Senior US officials confronted General Ashfaq Kayani, head of the Pakistan military, about this but he flatly denied it, according to a person with knowledge of the meeting. A senior Pakistani official also denied it to the FT. China declined to comment, as did the White House and CIA.

Or perhaps the 3 month delay in reporting on something that was widely believed to have happened may have to do with the CIA’s desire to allow the fiction that this did not occur to continue.

In any case, the whole scoop seems, at best, the effort of someone trying to force the Administration to admit that Kayani is not dealing in good faith. At worst, it’s another case of discovering gambling going on in the casino.

Marcy has been blogging full time since 2007. She’s known for her live-blogging of the Scooter Libby trial, her discovery of the number of times Khalid Sheikh Mohammed was waterboarded, and generally for her weedy analysis of document dumps.

Marcy Wheeler is an independent journalist writing about national security and civil liberties. She writes as emptywheel at her eponymous blog, publishes at outlets including the Guardian, Salon, and the Progressive, and appears frequently on television and radio. She is the author of Anatomy of Deceit, a primer on the CIA leak investigation, and liveblogged the Scooter Libby trial.

Marcy has a PhD from the University of Michigan, where she researched the “feuilleton,” a short conversational newspaper form that has proven important in times of heightened censorship. Before and after her time in academics, Marcy provided documentation consulting for corporations in the auto, tech, and energy industries. She lives with her spouse and dog in Grand Rapids, MI.

15 replies
  1. prostratedragon says:

    Whew, thanks!

    Having harried myself into a couple of outright hallucinations recently, I was getting quite worried, though I hadn’t tried to track it down yet.

  2. chetnolian says:

    The very idea that anyone from the USA having (however good their motives) violated Pakistani airspace, then lost the machine, would have dreamed they could have any right whatsoever to demand the Pakistanis not do anything they damn well liked with it bothers me. If they’d said they begged, it might have been ok.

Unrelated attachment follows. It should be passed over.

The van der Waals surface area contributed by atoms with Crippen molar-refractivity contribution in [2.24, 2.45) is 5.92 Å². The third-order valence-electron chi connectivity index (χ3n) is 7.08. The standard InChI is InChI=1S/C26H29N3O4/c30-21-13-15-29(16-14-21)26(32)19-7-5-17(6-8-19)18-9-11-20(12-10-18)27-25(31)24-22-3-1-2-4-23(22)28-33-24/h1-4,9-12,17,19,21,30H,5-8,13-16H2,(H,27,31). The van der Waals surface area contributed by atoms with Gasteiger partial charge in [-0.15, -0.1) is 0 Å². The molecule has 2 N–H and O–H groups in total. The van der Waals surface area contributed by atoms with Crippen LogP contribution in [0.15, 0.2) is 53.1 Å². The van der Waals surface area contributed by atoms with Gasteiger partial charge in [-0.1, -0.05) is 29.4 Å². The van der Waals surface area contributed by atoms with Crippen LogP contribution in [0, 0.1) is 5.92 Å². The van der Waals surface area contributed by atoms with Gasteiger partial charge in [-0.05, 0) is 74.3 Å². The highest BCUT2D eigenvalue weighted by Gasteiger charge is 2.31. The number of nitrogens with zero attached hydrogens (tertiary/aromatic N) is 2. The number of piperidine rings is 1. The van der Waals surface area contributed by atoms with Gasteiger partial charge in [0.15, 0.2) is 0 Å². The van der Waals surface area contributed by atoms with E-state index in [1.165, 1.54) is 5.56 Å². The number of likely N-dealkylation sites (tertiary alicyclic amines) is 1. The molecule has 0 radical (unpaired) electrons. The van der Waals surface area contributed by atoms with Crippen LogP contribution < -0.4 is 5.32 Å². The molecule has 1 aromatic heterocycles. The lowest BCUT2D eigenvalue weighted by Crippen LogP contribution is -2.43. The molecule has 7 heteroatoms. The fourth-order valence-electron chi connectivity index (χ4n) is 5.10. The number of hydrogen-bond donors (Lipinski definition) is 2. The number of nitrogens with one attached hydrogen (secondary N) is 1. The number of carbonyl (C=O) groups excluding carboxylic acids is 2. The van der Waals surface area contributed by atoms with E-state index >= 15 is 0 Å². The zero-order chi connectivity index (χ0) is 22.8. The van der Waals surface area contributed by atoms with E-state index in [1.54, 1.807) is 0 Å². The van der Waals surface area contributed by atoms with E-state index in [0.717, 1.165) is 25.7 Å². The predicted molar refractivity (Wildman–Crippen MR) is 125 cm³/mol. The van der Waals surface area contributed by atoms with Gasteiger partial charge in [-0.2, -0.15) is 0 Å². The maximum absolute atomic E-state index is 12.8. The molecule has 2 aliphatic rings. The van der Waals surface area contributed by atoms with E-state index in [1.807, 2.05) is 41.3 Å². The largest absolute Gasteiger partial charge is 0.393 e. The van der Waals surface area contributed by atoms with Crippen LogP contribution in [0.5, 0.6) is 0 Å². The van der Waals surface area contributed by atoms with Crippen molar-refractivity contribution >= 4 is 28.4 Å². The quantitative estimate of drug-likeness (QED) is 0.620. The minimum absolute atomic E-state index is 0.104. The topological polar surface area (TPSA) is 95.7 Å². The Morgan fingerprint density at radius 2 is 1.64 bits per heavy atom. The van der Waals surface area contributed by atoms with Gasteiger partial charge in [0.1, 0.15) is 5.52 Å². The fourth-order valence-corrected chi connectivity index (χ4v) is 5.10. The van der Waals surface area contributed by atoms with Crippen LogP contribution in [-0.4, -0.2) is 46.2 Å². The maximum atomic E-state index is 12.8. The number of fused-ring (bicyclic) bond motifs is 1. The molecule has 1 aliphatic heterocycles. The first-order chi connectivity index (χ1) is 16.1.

Oh and by the way I think the NYT reporter has it exactly wrong. The picture suggests simple curves have been replaced by complex straight edges, just as you’d expect of a stealth design, not vice versa.

  3. scribe says:

    Concur with @2.

    Anone remember back in the 70s when some Soviet defector pilot zoomed off with his MiG-25 (then the hottest thing going in the Soviet AF) and landed in Japan? The Soviets wanted their plane back and, it was, of course, still theirs.

    We and the Japanese sent it back.

    In due course (Several months – these things take time).

    In crates. (Can’t really ship it as deck cargo – it might get damaged or washed overboard.)

    Thoroughly disassembled. (Too big to fit in a cargo plane.)

    After intensive study. (Had to check for hitchiking insect pests, you know.)

    We should expect the Pakistanis and Chinese to do us no better with our superchopper.

  4. Jim White says:

    I’m thinking they had to re-run the story so that the new CIA Chief of Station in Pakistan could be brought up to speed…

  5. MadDog says:

    I find it dizzingly amazing that the US government still can play the naive knave.